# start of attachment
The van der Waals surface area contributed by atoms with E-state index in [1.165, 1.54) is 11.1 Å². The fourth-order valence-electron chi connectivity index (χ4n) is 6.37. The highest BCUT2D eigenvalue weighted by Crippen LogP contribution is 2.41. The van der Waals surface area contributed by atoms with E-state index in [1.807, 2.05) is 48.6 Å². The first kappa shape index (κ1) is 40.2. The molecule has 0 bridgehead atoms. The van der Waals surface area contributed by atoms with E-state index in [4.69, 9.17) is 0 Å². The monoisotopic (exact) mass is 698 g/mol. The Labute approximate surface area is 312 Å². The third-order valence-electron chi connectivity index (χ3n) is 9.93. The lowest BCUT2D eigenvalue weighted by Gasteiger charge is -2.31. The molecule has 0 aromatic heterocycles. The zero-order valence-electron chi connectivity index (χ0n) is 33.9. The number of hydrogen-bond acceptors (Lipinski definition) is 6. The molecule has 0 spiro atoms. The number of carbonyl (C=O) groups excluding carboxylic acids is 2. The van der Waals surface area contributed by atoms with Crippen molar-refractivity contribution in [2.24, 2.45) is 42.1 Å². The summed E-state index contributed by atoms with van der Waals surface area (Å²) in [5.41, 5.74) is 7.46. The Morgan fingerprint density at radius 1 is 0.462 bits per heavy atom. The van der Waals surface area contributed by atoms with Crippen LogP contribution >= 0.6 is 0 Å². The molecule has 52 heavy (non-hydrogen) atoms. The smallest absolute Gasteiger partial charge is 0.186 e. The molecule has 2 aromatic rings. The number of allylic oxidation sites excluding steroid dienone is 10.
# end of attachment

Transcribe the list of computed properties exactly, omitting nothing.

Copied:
The van der Waals surface area contributed by atoms with E-state index in [1.165, 1.54) is 11.1 Å². The fourth-order valence-electron chi connectivity index (χ4n) is 6.37. The highest BCUT2D eigenvalue weighted by Crippen LogP contribution is 2.41. The van der Waals surface area contributed by atoms with E-state index in [1.807, 2.05) is 48.6 Å². The first kappa shape index (κ1) is 40.2. The molecule has 0 bridgehead atoms. The van der Waals surface area contributed by atoms with E-state index in [4.69, 9.17) is 0 Å². The monoisotopic (exact) mass is 698 g/mol. The Labute approximate surface area is 312 Å². The third-order valence-electron chi connectivity index (χ3n) is 9.93. The lowest BCUT2D eigenvalue weighted by Gasteiger charge is -2.31. The molecule has 0 aromatic heterocycles. The zero-order valence-electron chi connectivity index (χ0n) is 33.9. The number of hydrogen-bond acceptors (Lipinski definition) is 6. The molecule has 0 spiro atoms. The number of carbonyl (C=O) groups excluding carboxylic acids is 2. The van der Waals surface area contributed by atoms with Crippen molar-refractivity contribution in [2.24, 2.45) is 42.1 Å². The summed E-state index contributed by atoms with van der Waals surface area (Å²) in [5.41, 5.74) is 7.46. The Morgan fingerprint density at radius 1 is 0.462 bits per heavy atom. The van der Waals surface area contributed by atoms with Crippen LogP contribution >= 0.6 is 0 Å². The molecule has 52 heavy (non-hydrogen) atoms. The smallest absolute Gasteiger partial charge is 0.186 e. The molecule has 2 aromatic rings. The number of allylic oxidation sites excluding steroid dienone is 10.